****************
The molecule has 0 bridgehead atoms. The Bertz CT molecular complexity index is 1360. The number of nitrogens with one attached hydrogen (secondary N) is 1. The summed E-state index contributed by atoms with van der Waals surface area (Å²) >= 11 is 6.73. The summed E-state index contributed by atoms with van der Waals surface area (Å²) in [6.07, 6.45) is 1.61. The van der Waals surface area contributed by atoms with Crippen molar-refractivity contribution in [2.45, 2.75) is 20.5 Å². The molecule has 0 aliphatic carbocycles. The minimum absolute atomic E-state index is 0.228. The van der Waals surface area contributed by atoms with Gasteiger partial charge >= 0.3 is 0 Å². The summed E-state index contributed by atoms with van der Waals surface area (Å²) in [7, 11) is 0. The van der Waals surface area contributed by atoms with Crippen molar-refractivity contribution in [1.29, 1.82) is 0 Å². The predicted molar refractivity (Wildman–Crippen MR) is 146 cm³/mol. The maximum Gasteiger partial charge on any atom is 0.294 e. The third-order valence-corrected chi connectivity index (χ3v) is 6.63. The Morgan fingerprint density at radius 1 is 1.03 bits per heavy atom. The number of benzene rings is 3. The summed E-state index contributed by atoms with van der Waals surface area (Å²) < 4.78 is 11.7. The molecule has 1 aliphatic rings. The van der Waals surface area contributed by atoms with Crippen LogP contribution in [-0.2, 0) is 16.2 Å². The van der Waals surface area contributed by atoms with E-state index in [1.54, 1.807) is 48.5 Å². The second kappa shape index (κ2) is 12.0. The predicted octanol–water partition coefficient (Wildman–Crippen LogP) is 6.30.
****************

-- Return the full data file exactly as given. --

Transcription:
The molecule has 0 bridgehead atoms. The Bertz CT molecular complexity index is 1360. The number of nitrogens with one attached hydrogen (secondary N) is 1. The summed E-state index contributed by atoms with van der Waals surface area (Å²) >= 11 is 6.73. The summed E-state index contributed by atoms with van der Waals surface area (Å²) in [6.07, 6.45) is 1.61. The van der Waals surface area contributed by atoms with Crippen molar-refractivity contribution in [2.45, 2.75) is 20.5 Å². The molecule has 0 aliphatic carbocycles. The minimum absolute atomic E-state index is 0.228. The van der Waals surface area contributed by atoms with Gasteiger partial charge >= 0.3 is 0 Å². The summed E-state index contributed by atoms with van der Waals surface area (Å²) in [7, 11) is 0. The van der Waals surface area contributed by atoms with Crippen molar-refractivity contribution in [1.29, 1.82) is 0 Å². The predicted molar refractivity (Wildman–Crippen MR) is 146 cm³/mol. The maximum Gasteiger partial charge on any atom is 0.294 e. The third-order valence-corrected chi connectivity index (χ3v) is 6.63. The Morgan fingerprint density at radius 1 is 1.03 bits per heavy atom. The number of benzene rings is 3. The summed E-state index contributed by atoms with van der Waals surface area (Å²) < 4.78 is 11.7. The molecule has 1 aliphatic rings. The van der Waals surface area contributed by atoms with Crippen LogP contribution in [-0.2, 0) is 16.2 Å². The van der Waals surface area contributed by atoms with E-state index in [1.54, 1.807) is 48.5 Å². The second kappa shape index (κ2) is 12.0. The predicted octanol–water partition coefficient (Wildman–Crippen LogP) is 6.30.